Tuesday, June 9, 2009

Cardinal Pell on truth, freedom and the moral confusion of young Catholics

http://www.sydney.catholic.org.au/news/Pentecost/2.shtml

In his Pentecost message for this year, His Eminence The Cardinal Archbishop of Sydney had the following observations on the ethics of young Catholics:

The young people at our consultations [for the preparation of the Pentecost message] were keen to participate and happy to be present. Without doubt they are among the best of the crop and the views they proposed were sound and decent. But many spoke as though they were relativists, often not supporting their personal beliefs in faith and morals by claims to the truth.
They vigorously espoused the advantages of tolerance, which is obviously a basic virtue in a pluralist democracy like Australia but they seemed to presume that those who believed in truths could not be tolerant.
Different speakers claimed that the truth depends on how we are brought up and that every person has a different point of view. Others claimed that truth should not be a dictatorship, because truth is only a perception, something in the eye of the beholder. How does one distinguish a terrorist from a freedom fighter they asked?
A significant group emphasized that they did not want to be claiming that other people are wrong, because they didn’t want to impose their views on others. “Live and let live” was the motto, because educated people do not see too much which is black or white. Is there any truth in these claims?
In an interesting aside Professor [Hayden] Ramsay remarked [at a Pentecost message preparation meeting] that Australians are not very good at telling others that they are wrong, because the truth can hurt and cause the truth teller to lose friends!
In 2007 a research report “The Spirit of Generation Y. Young People’s Spirituality in a Changing Australia” claimed that 59% of young Catholics believed that morals are relative, while only 44% of young Anglicans thought in that way and the percentage of other Christians was even lower at 40%. As a consequence young Catholics were marginally less principles in their morals than the national average and not enormously better than young Australians without any religion.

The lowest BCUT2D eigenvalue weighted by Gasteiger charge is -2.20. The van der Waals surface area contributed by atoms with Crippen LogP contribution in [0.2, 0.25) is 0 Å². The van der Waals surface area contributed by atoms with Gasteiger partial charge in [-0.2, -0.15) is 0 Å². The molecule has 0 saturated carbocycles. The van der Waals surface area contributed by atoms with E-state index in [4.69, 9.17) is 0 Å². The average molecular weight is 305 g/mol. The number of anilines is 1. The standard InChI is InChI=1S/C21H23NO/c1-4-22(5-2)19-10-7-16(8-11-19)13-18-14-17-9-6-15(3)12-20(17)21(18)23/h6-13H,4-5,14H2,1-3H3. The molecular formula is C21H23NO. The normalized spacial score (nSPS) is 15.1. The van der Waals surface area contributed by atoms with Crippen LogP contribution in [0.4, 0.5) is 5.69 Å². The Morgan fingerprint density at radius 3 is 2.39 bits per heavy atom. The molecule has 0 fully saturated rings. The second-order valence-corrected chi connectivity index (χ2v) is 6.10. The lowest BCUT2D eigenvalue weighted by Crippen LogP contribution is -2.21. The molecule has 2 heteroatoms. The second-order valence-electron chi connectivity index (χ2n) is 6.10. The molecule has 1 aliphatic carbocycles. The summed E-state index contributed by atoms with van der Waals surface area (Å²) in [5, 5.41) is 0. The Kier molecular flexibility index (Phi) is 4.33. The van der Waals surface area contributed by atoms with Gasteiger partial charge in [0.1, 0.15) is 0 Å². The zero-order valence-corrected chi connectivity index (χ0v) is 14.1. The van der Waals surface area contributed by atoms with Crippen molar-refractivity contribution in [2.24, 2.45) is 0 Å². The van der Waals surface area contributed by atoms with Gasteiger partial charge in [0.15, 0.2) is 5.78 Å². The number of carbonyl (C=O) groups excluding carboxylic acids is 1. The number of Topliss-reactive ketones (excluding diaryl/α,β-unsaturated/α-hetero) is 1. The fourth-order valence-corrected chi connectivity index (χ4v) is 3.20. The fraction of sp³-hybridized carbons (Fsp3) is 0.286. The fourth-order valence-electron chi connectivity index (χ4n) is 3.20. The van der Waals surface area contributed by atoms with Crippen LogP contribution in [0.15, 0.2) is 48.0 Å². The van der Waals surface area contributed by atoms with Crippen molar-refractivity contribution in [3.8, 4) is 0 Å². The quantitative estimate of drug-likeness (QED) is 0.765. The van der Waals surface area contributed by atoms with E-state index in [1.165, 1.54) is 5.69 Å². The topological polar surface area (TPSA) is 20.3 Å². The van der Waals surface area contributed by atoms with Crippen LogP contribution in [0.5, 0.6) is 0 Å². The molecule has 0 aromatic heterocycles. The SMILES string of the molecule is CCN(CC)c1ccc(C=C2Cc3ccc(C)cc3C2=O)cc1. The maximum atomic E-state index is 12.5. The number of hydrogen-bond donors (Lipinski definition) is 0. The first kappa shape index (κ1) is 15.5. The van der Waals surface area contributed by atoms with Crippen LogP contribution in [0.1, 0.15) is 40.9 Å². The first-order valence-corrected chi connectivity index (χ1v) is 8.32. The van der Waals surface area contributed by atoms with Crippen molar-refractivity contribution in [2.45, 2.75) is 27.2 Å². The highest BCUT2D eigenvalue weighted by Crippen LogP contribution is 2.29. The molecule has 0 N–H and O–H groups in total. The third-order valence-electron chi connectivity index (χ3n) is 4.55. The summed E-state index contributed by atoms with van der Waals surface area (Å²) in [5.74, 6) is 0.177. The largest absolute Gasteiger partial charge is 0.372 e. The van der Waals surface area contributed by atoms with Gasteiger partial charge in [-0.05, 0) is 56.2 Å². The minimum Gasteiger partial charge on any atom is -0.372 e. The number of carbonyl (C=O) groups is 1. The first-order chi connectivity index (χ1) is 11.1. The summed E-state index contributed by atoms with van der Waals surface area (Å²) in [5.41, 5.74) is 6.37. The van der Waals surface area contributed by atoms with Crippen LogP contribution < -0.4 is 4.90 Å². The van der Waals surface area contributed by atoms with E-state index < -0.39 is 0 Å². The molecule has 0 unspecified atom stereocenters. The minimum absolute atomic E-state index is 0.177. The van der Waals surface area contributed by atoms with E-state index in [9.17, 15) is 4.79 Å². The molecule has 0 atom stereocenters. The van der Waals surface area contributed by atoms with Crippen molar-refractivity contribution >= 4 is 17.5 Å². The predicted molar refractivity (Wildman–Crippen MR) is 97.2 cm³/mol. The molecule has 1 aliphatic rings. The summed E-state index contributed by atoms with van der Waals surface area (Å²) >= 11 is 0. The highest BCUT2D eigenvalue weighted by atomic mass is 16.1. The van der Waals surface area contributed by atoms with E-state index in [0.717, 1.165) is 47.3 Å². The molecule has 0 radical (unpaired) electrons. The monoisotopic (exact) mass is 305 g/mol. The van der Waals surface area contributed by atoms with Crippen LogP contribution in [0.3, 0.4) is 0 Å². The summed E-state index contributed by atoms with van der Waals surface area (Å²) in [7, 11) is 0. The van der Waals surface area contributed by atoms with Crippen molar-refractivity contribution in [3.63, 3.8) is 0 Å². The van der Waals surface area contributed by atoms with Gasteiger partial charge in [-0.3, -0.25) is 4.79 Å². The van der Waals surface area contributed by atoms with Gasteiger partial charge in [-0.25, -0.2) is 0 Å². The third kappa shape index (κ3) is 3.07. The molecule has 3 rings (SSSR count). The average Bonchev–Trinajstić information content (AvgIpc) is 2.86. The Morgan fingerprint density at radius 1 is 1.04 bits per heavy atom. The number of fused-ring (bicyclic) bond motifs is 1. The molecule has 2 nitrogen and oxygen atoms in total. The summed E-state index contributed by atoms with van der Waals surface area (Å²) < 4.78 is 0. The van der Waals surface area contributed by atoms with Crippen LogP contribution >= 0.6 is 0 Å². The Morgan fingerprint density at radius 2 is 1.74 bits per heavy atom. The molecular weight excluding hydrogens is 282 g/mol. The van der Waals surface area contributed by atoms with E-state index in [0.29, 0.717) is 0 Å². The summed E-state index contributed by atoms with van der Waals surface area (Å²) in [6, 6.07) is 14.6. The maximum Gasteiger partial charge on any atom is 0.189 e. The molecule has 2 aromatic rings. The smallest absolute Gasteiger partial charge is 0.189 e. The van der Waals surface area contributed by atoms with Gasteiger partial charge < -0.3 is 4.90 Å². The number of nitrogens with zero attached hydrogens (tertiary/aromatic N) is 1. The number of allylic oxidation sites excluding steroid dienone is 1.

Clearly there is much in there that is troubling, and it is a sad indictment of the failure of Catholic schools to give pupils a solid grounding in natural-law ethics.

As for Cardinal Pell, it is perplexing that someone who sees clearly that moral liberty can only have what is true, good and just as its object, entitling his Pentecost message “No Truth. No Freedom”, can also assert elsewhere things like

Nor is religious freedom simply a right to toleration … It is the fundamental right of religious organisations and individuals, as full participants in the wider society around them, to practise and manifest their beliefs freely in the services they provide.
(http://www.catholicweekly.com.au/article.php?classID=1&subclassID=2&articleID=5596&class=News&subclass=CW%20National)
But if religious freedom involves heretics disseminating their errors then how can it be anything other than a tolerance on the part of the State? Tolerance can have evil for its object, but true freedom can never have what is opposed to truth or goodness as its object. This strange schizophrenia has become rampant in the Church since Dignitatis Humanæ.

Reginaldvs Cantvar
Feast of St. Columba, Abbot, A.D. 2009

3 comments:

Louise said...

I agree, Pole. Heretics certainly should not have the right to disseminate their beliefs.

Cardinal Pole said...

The whole present-day state of teaching on religious liberty is perplexing and very frustrating. As D.H.'s relatio noted, and as conservative supporters of D.H. are quick to point out, D.H. did not propose a moral right to error or its dissemination, yet somehow we are expected to think that error and its dissemination is supposed to be the object of 'as much freedom as possible, as little restriction as necessary', that is, a civil right limited by 'just public order'. Really, the slogan ought to be inverted to become

'as much restriction as possible, as little freedom as necessary'

And that's just to do with the third of the three relationships connected to the doctrine:

1. The relationship between the State and Christ the King.
2. The relationship between the State and Christ's Church.
3. The relationship between the State and non-Catholics.

I would be delighted if the S.S.P.X.-Vatican doctrinal discussions were to produce a clarification of 3. and a re-affirmation of 1. and 2. (both of which, 1. and 2., D.H. intended to leave 'untouched'); the confusion over 3. is bad enough, but most Catholics, including even most conservative clerics, would be ignorant of the true doctrine on 1. and 2.

Louise said...

'as much restriction as possible, as little freedom as necessary'

Well said, Pole.

You are right about 1 & 2, Pole, most Catholics would be unaware of these.

It was observing the secularists which made me realise that the State must be a moral person, since it always acts like one.

(Forgive me if I'm repeating myself).


Even most traddies would baulk at the notion of a Confessional State. Just shows how infected we are by the secularist heresy.

Just getting some Catholics to believe in the Holy Trinity is a big effort these days.